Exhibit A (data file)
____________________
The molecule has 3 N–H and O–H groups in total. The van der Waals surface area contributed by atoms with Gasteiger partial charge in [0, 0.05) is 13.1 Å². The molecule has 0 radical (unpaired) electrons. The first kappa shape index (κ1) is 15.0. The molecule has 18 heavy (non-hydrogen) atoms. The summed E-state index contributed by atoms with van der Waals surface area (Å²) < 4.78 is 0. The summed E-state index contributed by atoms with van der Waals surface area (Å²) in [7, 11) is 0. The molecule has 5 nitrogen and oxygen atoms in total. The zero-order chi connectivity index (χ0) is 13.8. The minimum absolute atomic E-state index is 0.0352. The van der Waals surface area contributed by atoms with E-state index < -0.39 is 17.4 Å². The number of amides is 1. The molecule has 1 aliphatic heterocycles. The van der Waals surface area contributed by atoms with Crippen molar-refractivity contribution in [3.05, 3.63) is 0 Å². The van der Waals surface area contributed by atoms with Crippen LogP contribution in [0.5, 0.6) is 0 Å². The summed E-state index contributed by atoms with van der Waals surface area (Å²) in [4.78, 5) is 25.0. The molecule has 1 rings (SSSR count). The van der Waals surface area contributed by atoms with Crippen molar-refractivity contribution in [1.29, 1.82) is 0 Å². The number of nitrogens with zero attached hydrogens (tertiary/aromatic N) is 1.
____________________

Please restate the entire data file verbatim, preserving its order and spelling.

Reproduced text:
The molecule has 3 N–H and O–H groups in total. The van der Waals surface area contributed by atoms with Gasteiger partial charge in [0, 0.05) is 13.1 Å². The molecule has 0 radical (unpaired) electrons. The first kappa shape index (κ1) is 15.0. The molecule has 18 heavy (non-hydrogen) atoms. The summed E-state index contributed by atoms with van der Waals surface area (Å²) < 4.78 is 0. The summed E-state index contributed by atoms with van der Waals surface area (Å²) in [7, 11) is 0. The molecule has 5 nitrogen and oxygen atoms in total. The zero-order chi connectivity index (χ0) is 13.8. The minimum absolute atomic E-state index is 0.0352. The van der Waals surface area contributed by atoms with E-state index < -0.39 is 17.4 Å². The number of amides is 1. The molecule has 1 aliphatic heterocycles. The van der Waals surface area contributed by atoms with Crippen molar-refractivity contribution in [3.05, 3.63) is 0 Å². The van der Waals surface area contributed by atoms with Crippen LogP contribution in [0.5, 0.6) is 0 Å². The summed E-state index contributed by atoms with van der Waals surface area (Å²) in [4.78, 5) is 25.0. The molecule has 1 rings (SSSR count). The van der Waals surface area contributed by atoms with Crippen molar-refractivity contribution in [1.29, 1.82) is 0 Å². The number of nitrogens with zero attached hydrogens (tertiary/aromatic N) is 1.